1. a. A person commits harassment when, with intent to intimidate, annoy, or alarm another person, the person does any of the following:
(1) Communicates with another by telephone, telegraph, writing, or via electronic communication without legitimate purpose and in a manner likely to cause the other person annoyance or harm.
(2) Places a simulated explosive or simulated incendiary device in or near a building, vehicle, airplane, railroad engine or railroad car, or boat occupied by another person.
(3) Orders merchandise or services in the name of another, or to be delivered to another, without the other person's knowledge or consent.
(4) Reports or causes to be reported false information to a law enforcement authority implicating another in some criminal activity, knowing that the information is false, or reports the alleged occurrence of a criminal act, knowing the act did not occur.
b. A person commits harassment when the person, purposefully and without legitimate purpose, has personal contact with another person, with the intent to threaten, intimidate, or alarm that other person. As used in this section, unless the context otherwise requires, “personal contact” means an encounter in which two or more people are in visual or physical proximity to each other. “Personal contact” does not require a physical touching or oral communication, although it may include these types of contacts.
2. A person commits harassment in the first degree when the person commits harassment involving a threat to commit a forcible felony, or commits harassment and has previously been convicted of harassment three or more times under this section or any similar statute during the preceding ten years.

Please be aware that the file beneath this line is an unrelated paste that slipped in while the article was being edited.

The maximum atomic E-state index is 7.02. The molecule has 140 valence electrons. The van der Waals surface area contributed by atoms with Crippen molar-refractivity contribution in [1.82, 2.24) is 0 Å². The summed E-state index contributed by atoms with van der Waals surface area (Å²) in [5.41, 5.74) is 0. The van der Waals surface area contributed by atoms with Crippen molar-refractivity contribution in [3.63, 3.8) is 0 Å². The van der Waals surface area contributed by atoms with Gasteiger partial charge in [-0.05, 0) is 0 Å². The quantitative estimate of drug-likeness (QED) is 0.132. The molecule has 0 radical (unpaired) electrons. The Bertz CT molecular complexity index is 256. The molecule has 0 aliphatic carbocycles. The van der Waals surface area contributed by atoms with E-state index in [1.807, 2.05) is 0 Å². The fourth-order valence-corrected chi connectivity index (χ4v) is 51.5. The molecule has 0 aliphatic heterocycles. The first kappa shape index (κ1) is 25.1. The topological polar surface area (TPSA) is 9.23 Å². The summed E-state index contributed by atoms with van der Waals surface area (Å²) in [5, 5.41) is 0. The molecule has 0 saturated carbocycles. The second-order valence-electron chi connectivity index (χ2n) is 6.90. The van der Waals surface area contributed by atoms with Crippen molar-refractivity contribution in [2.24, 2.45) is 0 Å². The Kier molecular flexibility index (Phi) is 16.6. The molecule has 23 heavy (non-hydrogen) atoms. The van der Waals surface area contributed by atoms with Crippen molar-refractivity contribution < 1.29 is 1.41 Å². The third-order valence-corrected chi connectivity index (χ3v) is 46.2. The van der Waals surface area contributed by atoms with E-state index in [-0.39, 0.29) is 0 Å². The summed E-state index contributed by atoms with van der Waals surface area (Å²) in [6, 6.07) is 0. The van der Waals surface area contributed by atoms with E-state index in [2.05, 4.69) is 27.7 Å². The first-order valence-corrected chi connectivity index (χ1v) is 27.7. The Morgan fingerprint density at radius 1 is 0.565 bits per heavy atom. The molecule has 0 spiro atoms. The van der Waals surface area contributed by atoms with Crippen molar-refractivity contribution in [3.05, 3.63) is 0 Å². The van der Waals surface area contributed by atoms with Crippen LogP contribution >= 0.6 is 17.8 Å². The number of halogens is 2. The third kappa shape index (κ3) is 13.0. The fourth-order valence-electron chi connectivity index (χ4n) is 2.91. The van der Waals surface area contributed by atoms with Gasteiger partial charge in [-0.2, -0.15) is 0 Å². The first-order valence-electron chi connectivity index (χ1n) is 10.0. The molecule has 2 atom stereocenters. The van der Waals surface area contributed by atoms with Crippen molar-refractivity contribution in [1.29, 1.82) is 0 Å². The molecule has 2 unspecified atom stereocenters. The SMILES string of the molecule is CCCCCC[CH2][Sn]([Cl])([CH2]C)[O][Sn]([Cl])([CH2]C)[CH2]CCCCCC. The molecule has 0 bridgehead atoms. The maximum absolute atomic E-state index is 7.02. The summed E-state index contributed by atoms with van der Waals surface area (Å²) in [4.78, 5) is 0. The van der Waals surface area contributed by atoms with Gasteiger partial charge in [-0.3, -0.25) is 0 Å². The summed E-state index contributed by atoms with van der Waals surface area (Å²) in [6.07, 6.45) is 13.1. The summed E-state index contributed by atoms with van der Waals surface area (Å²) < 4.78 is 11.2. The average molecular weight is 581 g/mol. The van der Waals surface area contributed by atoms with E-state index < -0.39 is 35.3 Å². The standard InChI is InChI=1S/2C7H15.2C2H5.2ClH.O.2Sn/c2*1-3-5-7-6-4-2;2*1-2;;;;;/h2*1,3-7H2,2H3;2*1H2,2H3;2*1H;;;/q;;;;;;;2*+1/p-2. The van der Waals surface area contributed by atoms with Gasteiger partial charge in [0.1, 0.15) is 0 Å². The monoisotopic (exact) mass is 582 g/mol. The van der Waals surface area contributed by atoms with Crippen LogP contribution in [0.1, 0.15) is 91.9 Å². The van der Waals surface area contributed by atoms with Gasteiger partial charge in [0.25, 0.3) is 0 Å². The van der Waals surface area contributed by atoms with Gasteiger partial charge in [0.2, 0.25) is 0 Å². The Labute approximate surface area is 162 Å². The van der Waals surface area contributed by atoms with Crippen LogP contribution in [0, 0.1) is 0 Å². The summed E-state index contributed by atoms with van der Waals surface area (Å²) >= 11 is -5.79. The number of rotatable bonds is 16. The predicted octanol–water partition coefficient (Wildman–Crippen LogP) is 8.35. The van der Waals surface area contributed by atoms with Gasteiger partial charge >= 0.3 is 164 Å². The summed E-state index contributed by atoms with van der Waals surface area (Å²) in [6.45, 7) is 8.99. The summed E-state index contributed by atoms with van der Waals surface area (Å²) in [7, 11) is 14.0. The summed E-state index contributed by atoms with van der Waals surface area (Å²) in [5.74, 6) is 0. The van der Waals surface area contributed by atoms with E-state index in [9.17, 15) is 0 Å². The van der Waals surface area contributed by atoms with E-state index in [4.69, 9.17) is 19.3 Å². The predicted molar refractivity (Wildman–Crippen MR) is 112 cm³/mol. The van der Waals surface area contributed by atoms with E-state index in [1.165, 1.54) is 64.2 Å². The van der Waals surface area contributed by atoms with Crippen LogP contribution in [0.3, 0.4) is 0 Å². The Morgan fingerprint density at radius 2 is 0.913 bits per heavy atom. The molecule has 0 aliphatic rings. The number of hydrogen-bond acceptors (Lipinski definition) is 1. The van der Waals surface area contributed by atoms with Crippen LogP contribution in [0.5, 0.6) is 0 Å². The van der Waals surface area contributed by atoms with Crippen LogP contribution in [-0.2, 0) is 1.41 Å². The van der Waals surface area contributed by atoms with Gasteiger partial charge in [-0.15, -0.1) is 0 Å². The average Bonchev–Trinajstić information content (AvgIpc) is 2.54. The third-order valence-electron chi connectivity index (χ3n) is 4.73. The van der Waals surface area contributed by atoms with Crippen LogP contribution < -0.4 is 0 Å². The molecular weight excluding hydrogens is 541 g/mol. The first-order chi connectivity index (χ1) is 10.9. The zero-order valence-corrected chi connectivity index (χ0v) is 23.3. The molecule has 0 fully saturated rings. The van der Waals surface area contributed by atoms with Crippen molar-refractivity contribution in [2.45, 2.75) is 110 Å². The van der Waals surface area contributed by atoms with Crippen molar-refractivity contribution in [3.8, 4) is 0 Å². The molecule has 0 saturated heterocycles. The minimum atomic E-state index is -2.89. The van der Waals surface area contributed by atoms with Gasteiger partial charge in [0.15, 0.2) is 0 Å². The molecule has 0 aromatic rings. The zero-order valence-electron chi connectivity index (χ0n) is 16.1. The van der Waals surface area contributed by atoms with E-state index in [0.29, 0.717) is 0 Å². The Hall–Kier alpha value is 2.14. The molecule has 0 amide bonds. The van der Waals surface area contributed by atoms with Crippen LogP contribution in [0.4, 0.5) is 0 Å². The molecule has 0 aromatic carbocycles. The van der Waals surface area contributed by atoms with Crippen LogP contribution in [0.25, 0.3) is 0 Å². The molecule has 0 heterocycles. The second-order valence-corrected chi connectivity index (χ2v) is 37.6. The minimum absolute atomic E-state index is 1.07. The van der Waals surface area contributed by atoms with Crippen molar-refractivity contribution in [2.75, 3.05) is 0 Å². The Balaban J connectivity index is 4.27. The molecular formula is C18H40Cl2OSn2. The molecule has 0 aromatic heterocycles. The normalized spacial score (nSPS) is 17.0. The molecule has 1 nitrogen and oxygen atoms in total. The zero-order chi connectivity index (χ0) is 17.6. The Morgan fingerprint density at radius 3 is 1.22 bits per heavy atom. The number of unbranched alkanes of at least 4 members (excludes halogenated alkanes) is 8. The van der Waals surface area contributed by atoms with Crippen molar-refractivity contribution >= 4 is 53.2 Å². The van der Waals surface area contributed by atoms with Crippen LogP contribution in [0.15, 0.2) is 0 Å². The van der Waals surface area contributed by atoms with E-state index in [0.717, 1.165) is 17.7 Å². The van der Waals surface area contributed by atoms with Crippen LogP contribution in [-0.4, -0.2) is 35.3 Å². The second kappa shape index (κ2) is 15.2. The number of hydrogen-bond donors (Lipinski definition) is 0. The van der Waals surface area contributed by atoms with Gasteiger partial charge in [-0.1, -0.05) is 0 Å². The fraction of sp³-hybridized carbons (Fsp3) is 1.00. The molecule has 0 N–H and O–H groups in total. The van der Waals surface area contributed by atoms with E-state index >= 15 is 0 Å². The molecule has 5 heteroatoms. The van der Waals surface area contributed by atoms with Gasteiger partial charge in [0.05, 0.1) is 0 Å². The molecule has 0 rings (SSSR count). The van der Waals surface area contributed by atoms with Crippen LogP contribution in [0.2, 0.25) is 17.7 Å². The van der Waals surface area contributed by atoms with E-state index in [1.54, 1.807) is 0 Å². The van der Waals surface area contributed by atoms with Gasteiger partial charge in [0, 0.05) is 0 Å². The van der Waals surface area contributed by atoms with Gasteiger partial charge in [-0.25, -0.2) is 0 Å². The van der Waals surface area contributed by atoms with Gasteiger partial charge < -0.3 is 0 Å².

Harassment in the first degree is an aggravated misdemeanor.
3. A person commits harassment in the second degree when the person commits harassment involving a threat to commit bodily injury, or commits harassment and has previously been convicted of harassment two times under this section or any similar statute during the preceding ten years.
Harassment in the second degree is a serious misdemeanor.
4. Any other act of harassment is harassment in the third degree. Harassment in the third degree is a simple misdemeanor.
5. For purposes of determining whether or not the person should register as a sex offender pursuant to the provisions of chapter 692A, the fact finder shall make a determination as provided in section 692A.126.